Whether you’re testing an existing product, involved in a site redesign, or working on a completely new site, your biggest challenge is often yourself. Here are a few ways you might unintentionally cause problems:
- Your personal experience with a company, product, or application skews your interpretation. Think about an application you use daily. You know exactly where it frustrates you the most and maybe even how you’d fix it. Now imagine you were hired to make improvements to that app. You’d want to go straight to the source of your frustration. But if you limited your testing to just that area, you could miss a more global and crippling problem because of your tunnel vision.
- Years of experience using and working on the Web helps you to become an expert, but it also can create blind spots. Assumptions about how the Web should function based on what has worked and failed in the past can be indispensable, but also dangerous. When doing realistic illustrations, artists say, “draw what you see, not what you know,” and this is the same principle.
- Lots of pressure from higher-ups in a company to affirm their theories can implicitly affect the way you run tests and ask questions, especially if you’re new. There’s a reason people can be skeptical of tests funded by pharmaceutical companies. You may never skew results on purpose, but it’s easy to do unintentionally when the stakes are high enough!
Whether you’re conducting formal usability testing or just meeting with your team to discuss wireframes, your deeply held convictions can influence you anywhere! Here are some ways to actively work against your biases:
Avoid asking leading questions
Such questions hint at the answer you’re expecting to receive. For example, analyze how the statement below may be leading:
I would like you to use this form to complete your order. Your card won’t be charged when you click the submit button, so please finish the whole process.
The leading is subtle, but the statement assumes that the person using the site knows that you’re supposed to click a button at the end of a form, and that it’s called a submit button. Even more subtle is that just by saying the words “submit button,” you’ve now likely caused your participant to give more attention than normal to that element.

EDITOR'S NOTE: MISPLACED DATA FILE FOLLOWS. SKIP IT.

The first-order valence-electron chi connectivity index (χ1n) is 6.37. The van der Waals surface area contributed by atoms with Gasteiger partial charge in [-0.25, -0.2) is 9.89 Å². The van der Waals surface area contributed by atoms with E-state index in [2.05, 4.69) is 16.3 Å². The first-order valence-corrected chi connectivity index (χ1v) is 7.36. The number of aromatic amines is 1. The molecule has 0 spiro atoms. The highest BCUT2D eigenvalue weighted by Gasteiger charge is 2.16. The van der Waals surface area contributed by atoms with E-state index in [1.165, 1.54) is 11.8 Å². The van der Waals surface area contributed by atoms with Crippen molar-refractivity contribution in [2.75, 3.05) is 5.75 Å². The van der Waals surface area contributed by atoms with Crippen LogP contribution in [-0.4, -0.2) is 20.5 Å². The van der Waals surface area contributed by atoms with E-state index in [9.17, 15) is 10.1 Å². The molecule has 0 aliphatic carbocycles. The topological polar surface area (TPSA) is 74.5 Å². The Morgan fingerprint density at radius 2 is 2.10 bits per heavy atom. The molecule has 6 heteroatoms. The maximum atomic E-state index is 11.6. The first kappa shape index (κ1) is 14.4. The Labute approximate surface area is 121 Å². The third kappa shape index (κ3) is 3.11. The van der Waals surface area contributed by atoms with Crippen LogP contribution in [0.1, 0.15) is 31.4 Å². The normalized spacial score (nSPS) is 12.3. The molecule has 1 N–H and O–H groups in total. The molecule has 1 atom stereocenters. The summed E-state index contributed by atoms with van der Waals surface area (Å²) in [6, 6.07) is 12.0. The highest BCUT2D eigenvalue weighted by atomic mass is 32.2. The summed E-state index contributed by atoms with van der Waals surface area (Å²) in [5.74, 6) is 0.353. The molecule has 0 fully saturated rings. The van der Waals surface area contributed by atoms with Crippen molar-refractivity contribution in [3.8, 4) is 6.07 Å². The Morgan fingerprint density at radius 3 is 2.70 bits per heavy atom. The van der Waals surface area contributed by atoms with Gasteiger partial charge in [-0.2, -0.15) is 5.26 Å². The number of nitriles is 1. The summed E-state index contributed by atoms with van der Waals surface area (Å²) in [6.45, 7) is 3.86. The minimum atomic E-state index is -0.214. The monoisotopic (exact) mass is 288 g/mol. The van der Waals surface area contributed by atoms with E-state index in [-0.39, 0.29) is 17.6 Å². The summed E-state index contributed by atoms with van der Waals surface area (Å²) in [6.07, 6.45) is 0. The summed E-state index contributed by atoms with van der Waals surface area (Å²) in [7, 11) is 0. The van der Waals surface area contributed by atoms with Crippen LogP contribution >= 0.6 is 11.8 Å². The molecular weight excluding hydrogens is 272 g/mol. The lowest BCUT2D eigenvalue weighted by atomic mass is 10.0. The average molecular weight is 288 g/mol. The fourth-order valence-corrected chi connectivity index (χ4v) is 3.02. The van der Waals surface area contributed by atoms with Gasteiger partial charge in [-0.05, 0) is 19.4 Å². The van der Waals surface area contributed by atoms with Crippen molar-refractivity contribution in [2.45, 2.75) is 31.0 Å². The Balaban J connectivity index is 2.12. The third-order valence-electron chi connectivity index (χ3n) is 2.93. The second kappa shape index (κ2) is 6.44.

Be empathetic to participants
Your testing will be most successful if you recognize the strong desire many people have to do a task properly. Constant apologizing will likely make the test run too long, and can make for a stressed-out participant (making you feel awfully mean).
By paying careful attention to your tone, and writing an assuring and informative script to lead into sessions—as well as gently reminding participants during the session that you’re testing the web site or app, and not the individual—you’re more likely to create an environment that produces impartial results. If the participant simply struggles to figure out an interface you made and thought was quite clear, you’re at an especially high risk of becoming defensive, or asking leading questions to achieve an expected outcome.
Beware of your assumptions and bad memory
As soon as a test session is over, your brain starts to fit the new information into your existing assumptions about how things work, forgetting or altering those new pesky details. The steps your brain takes to remain efficient do not always lead to the most accurate synthesis of information—especially if lots of time has passed between project stages. It’s impossible to remember everything that happened during the test accurately, even if you are a good note-taker (although, notes help!). Consider recording the screen and audio during sessions at least, so that you can refer back during analysis.
There’s no need to stress too much over these things, but do learn to be wary of your inclinations over time. Your best tests and internal discussions will happen as you learn to remove your biases from them.